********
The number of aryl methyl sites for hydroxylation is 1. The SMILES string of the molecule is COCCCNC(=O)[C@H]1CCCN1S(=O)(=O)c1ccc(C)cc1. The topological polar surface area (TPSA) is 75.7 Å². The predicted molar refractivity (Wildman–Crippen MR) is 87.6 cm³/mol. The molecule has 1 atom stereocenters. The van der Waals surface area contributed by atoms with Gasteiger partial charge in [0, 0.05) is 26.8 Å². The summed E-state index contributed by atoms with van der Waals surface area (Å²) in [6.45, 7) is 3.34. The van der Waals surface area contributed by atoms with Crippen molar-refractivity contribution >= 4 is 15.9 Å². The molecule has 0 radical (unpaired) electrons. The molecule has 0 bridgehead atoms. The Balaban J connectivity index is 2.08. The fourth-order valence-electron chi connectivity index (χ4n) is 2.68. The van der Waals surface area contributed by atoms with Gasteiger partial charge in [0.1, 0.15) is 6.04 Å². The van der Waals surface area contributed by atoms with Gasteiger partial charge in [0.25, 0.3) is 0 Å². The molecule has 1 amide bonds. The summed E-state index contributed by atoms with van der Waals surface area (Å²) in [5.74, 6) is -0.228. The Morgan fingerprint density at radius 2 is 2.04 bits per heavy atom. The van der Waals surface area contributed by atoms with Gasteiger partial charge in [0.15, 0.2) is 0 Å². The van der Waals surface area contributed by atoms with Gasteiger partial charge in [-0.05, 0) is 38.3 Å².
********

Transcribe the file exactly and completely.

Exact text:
The number of aryl methyl sites for hydroxylation is 1. The SMILES string of the molecule is COCCCNC(=O)[C@H]1CCCN1S(=O)(=O)c1ccc(C)cc1. The topological polar surface area (TPSA) is 75.7 Å². The predicted molar refractivity (Wildman–Crippen MR) is 87.6 cm³/mol. The molecule has 1 atom stereocenters. The van der Waals surface area contributed by atoms with Gasteiger partial charge in [0, 0.05) is 26.8 Å². The summed E-state index contributed by atoms with van der Waals surface area (Å²) in [6.45, 7) is 3.34. The van der Waals surface area contributed by atoms with Crippen molar-refractivity contribution >= 4 is 15.9 Å². The molecule has 0 radical (unpaired) electrons. The molecule has 0 bridgehead atoms. The Balaban J connectivity index is 2.08. The fourth-order valence-electron chi connectivity index (χ4n) is 2.68. The van der Waals surface area contributed by atoms with Gasteiger partial charge in [0.1, 0.15) is 6.04 Å². The van der Waals surface area contributed by atoms with Gasteiger partial charge in [0.25, 0.3) is 0 Å². The molecule has 1 amide bonds. The summed E-state index contributed by atoms with van der Waals surface area (Å²) in [5.74, 6) is -0.228. The Morgan fingerprint density at radius 2 is 2.04 bits per heavy atom. The van der Waals surface area contributed by atoms with Gasteiger partial charge in [0.15, 0.2) is 0 Å². The van der Waals surface area contributed by atoms with Gasteiger partial charge in [-0.05, 0) is 38.3 Å².